7 Fundamental Elements of Interior Design
“Your home should tell the story of who you are and be a collection of what you love.” (Nate Berkus)
Understanding and applying the 7 Fundamental Elements of Interior Design when decorating your home will affect the overall outcome of your styling.
These elements all work together to establish harmony, balance, interest, practicality within the area you are working on.
1. The Element of Light
“Light is the first element of design; without it there is no color, form, or texture.” Thomas E. Farin
The quantity and quality of light within an area affects our perception of what we perceive.
External sources such as the time of day and the season influence natural light and should be taken into consideration when choosing colours.
Light determines the overall mood and ambience of the space.
Artificial light from a floor lamp or downlight lighten darker areas.
2. The Element of Space
There are two basic types of space: Positive (the area containing objects) and Negative (the vacant area between objects).
It is important to create a balance of these to achieve ease of movement within the area. When considering the element of space, it is important to consider height too.
3. The Element of Line
“Decorating is autobiography.” (Gloria Vanderbilt)
Lines have position and direction in space. They can be vertical, horizontal, or dynamic (e.g., zig-zags)
Lines create illusions within a space.
Horizontal lines make a room appear wider and create a feeling of security.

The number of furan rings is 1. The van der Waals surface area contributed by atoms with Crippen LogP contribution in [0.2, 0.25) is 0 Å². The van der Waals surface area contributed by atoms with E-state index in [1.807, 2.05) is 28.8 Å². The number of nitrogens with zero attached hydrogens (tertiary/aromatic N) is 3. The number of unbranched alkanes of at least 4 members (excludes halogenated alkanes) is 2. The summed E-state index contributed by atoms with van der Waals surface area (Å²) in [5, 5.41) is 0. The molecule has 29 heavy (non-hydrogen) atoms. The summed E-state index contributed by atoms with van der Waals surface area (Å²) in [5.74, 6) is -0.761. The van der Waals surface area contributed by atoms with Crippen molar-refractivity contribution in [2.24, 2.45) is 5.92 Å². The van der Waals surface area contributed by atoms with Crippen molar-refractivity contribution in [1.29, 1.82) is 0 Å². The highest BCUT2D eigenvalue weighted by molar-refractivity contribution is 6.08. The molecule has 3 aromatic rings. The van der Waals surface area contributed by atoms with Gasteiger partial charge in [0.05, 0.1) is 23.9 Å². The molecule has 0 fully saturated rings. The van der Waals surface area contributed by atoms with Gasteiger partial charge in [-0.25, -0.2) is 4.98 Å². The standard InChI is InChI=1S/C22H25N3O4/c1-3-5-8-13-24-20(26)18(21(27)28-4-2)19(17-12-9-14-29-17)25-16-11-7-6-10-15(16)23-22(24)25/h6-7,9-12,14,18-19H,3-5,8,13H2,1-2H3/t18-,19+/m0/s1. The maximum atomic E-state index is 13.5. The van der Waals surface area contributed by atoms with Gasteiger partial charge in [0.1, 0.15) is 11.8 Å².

Vertical lines are expressive and bold and make a room appear higher.
Dynamic lines do not conform to the norm. They express movement, energy, and interest.
Use lines strategically to create balance in the area.
4. The Element of Form
Forms describe the contours of a three-dimensional object. i.e. having length, width and depth. They could either be geometric (mathematically precise) or free-form, created by nature.
Balance is key. Too many geometric forms (or shapes) can make an area feel “boxy”. If there are too many organic shapes an area can be made to feel too busy.
5. The Element of Colour
When choosing colours for your space, it is important to understand the psychology behind colour and using that to your advantage by selecting colours that will evoke certain moods and reactions relative to the space. For example, using cooler colours such as blues and greens for a bedroom is recommended as they produce calming effects.
6. The Element of Texture
Texture is the way an object feels to the touch or by observing it. For example, the brick wall does not have a smooth finish (texture observed)
Different textures are used to create visual interest in an area. Using woods, metals, different fabrics/materials are all great ways to achieve this.
Study this image and count how many different textures you can see.
7. The Element of Pattern
Pattern is a repetition of shapes, lines, and design. Patterns add interest and motion to the design. There are occasions where the pattern coincides with texture, e.g., decorative cushions and rugs.
Too many patterns in a room can look too chaotic. Use patterns to draw attention to a focal point or area.
If you have more than one item with the same pattern, consider placing one of the items at a different angle.